A recent VentureBeat article , “4 AI trends: It’s all about scale in 2022 (so far),” highlighted the importance of scalability. I recommend you read the entire piece, but to me the key takeaway – AI at scale isn’t magic, it’s data – is reminiscent of the 1992 presidential election, when political consultant James Carville succinctly summarized the key to winning – “it’s the economy”. Sometimes the most important issue is hiding in plain view. The article goes on to share insights from experts at Gartner, PwC, John Deere, and Cloudera that shine a light on the critical role that data plays in scaling AI.
This excerpt from the article sums it up:
Julian Sanchez, director of emerging technology at John Deere hit the nail on the head, “the thing about AI is that it “looks like magic. There’s a natural leap, from the idea of “look what this can do” to “I just want the magic to scale”. But the real reason AI can be used at scale, he emphasized, has nothing to do with magic. It’s because of data.
Let this sink in a while – AI at scale isn’t magic, it’s data. What these data leaders are saying is that if you can’t do data at scale, you can’t possibly do AI at scale. Which means no digital transformation. Innovation stalls. Risk increases. Data and AI projects cost more and take longer. Many fail. This leads to the obvious question – how do you do data at scale?
The answer to that question was eloquently articulated by Hilary Mason a few years ago in the AI pyramid. Al needs machine learning (ML), ML needs data science. Data science needs analytics. And they all need lots of data. Ideally they all should work together on a common platform.
In the article, Bret Greenstein, data, analytics and AI partner at PwC identifies that, “No matter how organizations move toward scaling AI in the coming year, it’s important to understand the significant differences between using AI as a ‘proof of concept’ and scaling those efforts.” He goes on to say “The key lesson in all of this is to think of AI as a learning-based system.” He’s absolutely right. A proof of concept works from a limited, very incomplete view of an organization’s data. But when that AI system is depended upon to make business critical decisions, the data set must be complete, accurate, and updated on a real time (or near real time) basis.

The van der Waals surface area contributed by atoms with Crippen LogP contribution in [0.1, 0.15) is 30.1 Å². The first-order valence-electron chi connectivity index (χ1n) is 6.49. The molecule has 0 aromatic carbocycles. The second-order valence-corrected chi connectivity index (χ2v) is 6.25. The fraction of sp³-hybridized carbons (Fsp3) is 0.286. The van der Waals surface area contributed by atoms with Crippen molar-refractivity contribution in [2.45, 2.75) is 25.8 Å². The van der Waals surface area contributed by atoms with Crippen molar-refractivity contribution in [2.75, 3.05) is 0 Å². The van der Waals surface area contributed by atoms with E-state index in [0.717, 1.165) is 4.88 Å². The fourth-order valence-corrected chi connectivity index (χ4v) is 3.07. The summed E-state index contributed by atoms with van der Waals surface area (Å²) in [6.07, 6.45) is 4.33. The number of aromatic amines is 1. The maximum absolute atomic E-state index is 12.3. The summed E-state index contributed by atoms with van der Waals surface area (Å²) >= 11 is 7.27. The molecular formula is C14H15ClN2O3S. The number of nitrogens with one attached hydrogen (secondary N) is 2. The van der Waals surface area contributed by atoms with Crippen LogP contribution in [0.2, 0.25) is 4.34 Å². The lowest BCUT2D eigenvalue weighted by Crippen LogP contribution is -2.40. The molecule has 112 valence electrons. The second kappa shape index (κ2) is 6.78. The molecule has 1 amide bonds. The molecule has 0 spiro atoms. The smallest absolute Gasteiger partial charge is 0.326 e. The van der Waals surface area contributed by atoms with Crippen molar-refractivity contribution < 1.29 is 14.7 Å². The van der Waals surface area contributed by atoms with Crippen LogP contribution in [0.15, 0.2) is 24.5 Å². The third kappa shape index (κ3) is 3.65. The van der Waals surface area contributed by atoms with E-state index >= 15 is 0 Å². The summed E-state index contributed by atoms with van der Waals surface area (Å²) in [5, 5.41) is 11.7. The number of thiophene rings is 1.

The takeaway – businesses need control over all their data in order to achieve AI at scale and digital business transformation. As Julian and Bret say above, a scaled AI solution needs to be fed new data as a pipeline, not just a snapshot of data and we have to figure out a way to get the right data collected and implemented in a way that is not so onerous. The challenge for AI is how to do data in all its complexity – volume, variety, velocity. It’s also about how to use data anywhere to provide the most complete and up-to-date picture for the AI systems as they continue to learn and evolve.
And to do that, you need data, lots of data – think Neo – TB, PB scale. Why? Because that is how models learn. You also need to continually feed models new data to keep them up to date. Most AI apps and ML models need different types of data – real-time data from devices, equipment, and assets and traditional enterprise data – operational, customer, service records.
But it isn’t just aggregating data for models. Data needs to be prepared and analyzed. Different data types need different types of analytics – real-time, streaming, operational, data warehouses. As Mason said, all the data management, data analytics, and data science tools should easily work together and run against all this shared data. And that data is likely in clouds, in data centers and at the edge. Summing it up – doing data at scale requires data management, data analytics, data science, TB/PB of data and a variety of data types that can be anywhere. Doing data at scale requires a data platform.
What type of data platform does data at scale best? First you need the data analytics, data management, and data science tools. Next they should be integrated – easy to use and easy to manage. They all should work on shared data of any type – with common metadata management – ideally open. Common security and governance becomes pretty important, if you are going to get to production. And then there is scale – across clouds and on-prem – and across massive volumes of data, without sacrificing performance.
And not just a simple data cloud or cloud data platform. It should have common management, security and governance tools. It should run on any cloud or on-prem.. We believe the best path is with a hybrid data platform for modern data architectures with data anywhere. Because with AI at scale – “it’s the data.”
Looking to do AI at scale at your organization? Learn more about Cloudera’s hybrid data platform that can provide the data foundation you need.
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